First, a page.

- Maciej Szczepański, a veterinary student from Poland, uses Zortrax Inventure to help injured dogs.
- He 3D prints prostheses that allow the animals to fully enjoy their freedom of movement again.
- Before 3D printing, the geometry of the dog's stump is transferred to the modeling program with the use of a 3D scanner.
3D printing technologies are constantly reaching new, niche areas, where there’s a need for custom-built objects. We find out about those remarkable applications on a regular basis. Today, we have a story about Maciej Szczepański, a student from Wrocław, Poland, who has successfully brought a modern technology to the animal world with an incredible mission in mind. With the use of a Zortrax Inventure, he designs and builds 3D printed prostheses for injured dogs.
From Idea to Reality: 3D Printing Functional Prostheses for Animals
Maciej is a last year veterinary student at the Wroclaw University of Environmental and Life Sciences, where he has had a chance to explore the field of animal orthopedics. Apart from taking part in orthopedic surgeries, he has enjoyed reading specialized literature, in which he has learned about the methods of helping injured animals. One of those methods is fitting the animal with a prosthesis. However, he has noticed that the usage of animal prostheses in Poland is not as equally promoted as, for example, in the United States. At this point his idea to help animals has been brought to life.
“I wanted to create prostheses that would improve the quality of life of an animal that will be using it.” – says Maciej, who kicked his project off by helping two dogs – Sonia and Leto – the victims of traffic accidents. After outsourcing a portion of the project at first, Maciej opted for 3D printing the prostheses on his own to gain more autonomy, as he decided to engage in this project full-time.
Maciej starts the work on an artificial limb with getting to know the dog he’s going to help. He uses alginate to make an impression of the dog’s stump. The imprint is then filled with special ceramic plaster. Next, the future vet 3D scans the obtained cast of a residual limb so that the 3D designer can prepare a digital 3D model. “All I have to do later is 3D print the prototype on my Zortrax Inventure, which makes my work significantly easier, as I can print on the spot and check if my assumptions are correct. I don’t have to outsource this work anymore.” – Maciej points out. What’s more, having a 3D printer allows the student to test various levels of infill and evaluate the printed part’s durability.
Producing Customized 3D Models Tailored to Special Veterinary Needs
Each prosthesis is almost entirely 3D printed on Maciej’s Zortrax Inventure. The printed components include a socket which holds the dog’s stump and an element which comes in contact with the ground. As Maciej explains: “For the socket, I choose the solid infill option, whereas the “foot” has slightly above normal infill density. I leave the rest of the settings assigned in Z-SUITE by default.” He also uses the Hybrid Support option, which allows him to save on the support material while printing in the dual-extrusion mode.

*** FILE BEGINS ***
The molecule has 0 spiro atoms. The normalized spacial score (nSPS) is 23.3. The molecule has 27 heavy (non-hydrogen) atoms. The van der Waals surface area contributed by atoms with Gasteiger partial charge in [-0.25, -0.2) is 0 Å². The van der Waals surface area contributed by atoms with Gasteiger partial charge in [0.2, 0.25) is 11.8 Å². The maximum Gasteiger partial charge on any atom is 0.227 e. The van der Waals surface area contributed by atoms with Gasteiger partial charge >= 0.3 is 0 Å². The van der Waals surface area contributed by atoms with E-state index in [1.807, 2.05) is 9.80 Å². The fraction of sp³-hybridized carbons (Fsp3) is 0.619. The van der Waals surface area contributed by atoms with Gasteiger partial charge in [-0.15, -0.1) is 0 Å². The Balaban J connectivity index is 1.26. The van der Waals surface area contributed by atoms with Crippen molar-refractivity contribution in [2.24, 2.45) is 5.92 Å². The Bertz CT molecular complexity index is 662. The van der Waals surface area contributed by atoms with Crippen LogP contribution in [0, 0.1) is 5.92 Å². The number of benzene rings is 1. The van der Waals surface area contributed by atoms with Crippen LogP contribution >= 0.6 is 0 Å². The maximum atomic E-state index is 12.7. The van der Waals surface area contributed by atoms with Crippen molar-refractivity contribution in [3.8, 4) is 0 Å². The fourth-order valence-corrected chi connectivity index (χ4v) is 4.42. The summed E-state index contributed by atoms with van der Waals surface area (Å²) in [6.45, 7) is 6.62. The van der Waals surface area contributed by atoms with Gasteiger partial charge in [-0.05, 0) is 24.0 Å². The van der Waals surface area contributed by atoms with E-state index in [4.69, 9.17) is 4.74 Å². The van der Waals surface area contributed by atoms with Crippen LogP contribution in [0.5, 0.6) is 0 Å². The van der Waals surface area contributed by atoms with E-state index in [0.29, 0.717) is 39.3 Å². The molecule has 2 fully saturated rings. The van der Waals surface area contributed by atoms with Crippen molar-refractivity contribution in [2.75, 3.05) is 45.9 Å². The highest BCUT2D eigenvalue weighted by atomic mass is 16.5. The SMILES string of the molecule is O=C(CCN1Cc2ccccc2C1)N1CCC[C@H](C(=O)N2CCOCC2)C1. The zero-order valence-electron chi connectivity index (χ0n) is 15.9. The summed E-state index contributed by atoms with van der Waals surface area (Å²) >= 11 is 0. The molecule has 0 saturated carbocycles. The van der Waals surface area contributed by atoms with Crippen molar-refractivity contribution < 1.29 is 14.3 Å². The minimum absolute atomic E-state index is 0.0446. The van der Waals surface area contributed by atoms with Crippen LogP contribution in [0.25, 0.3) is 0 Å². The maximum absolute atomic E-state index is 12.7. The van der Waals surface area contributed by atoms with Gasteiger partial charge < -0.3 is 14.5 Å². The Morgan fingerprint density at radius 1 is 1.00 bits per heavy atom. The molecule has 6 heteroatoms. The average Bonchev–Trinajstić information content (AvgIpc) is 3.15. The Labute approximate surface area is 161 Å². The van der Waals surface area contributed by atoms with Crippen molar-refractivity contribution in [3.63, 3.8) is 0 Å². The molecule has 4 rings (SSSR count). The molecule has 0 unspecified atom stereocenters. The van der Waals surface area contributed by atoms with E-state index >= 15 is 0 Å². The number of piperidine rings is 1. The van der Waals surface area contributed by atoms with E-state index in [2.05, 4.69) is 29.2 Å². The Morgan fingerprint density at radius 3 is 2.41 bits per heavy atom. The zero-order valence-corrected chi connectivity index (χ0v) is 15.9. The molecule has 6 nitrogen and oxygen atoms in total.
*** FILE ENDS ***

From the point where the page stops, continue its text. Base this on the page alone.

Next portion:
The filaments Maciej uses in his project are Z-PETG, Z-ULTRAT, and Z-SUPPORT Premium. “I believe Z-PETG is particularly useful for the production of the prostheses because of its high wear and tear resistance.” – Maciej adds.
After 3D printing, Maciej puts his model in the Zortrax DSS Station to dissolve the support structures and this is basically the only post-processing step he applies in this project. Finally, Maciej uses screws to assemble the three components of the prosthesis together, and puts a layer of cloth inside the 3D printed socket to increase the dog’s comfort. At this point, the object is ready to be worn by the dog. The student has no doubt about the role of 3D printing in his project and as he says: “Thanks to 3D printing, I was able to create the tailored prostheses that suited the pet’s special needs.”
And Maciej’s work brings the desired effects in helping dogs fully enjoy their freedom of movement again. An interesting fact is that Leto – one of the dogs Maciej is looking after – got used to its prosthesis, accepted it, and started to move in it almost like a healthy dog within 15 minutes after having it fit.
The Advantages of a Desktop 3D Printer in a Vet’s office
Despite little technical experience in the field of 3D printing, Maciej considers working with Zortrax Inventure an easy and convenient task. Among the printer’s advantages, he enumerates its compact size and ease of use: “The Inventure is a desktop printer with an accessible and intuitive interface. It was my first contact with a 3D printer and I handled it without any problems.” A huge merit for Maciej is also the short time in which he can obtain the ready prosthesis and pass it on to the animal in need, which takes no more than 3 days.
On top of that, Maciej sees 3D printing as a tool which allows him to create highly customized items with minimized costs incurred along the process. Not only has he filled a niche by delivering artificial limbs to injured dogs, but he’s also planning to expand his activity: ”In the future, I would like to use the 3D printer to create other prostheses or repair the ones I have already produced.” In fact, Maciej is in the process of establishing a start-up company which will provide long-lasting support to animals with orthopedic problems.
There is a massive 60% discount for Zortrax Inventure and DSS Station now. Get to know the device’s features at the Zortrax Inventure product page.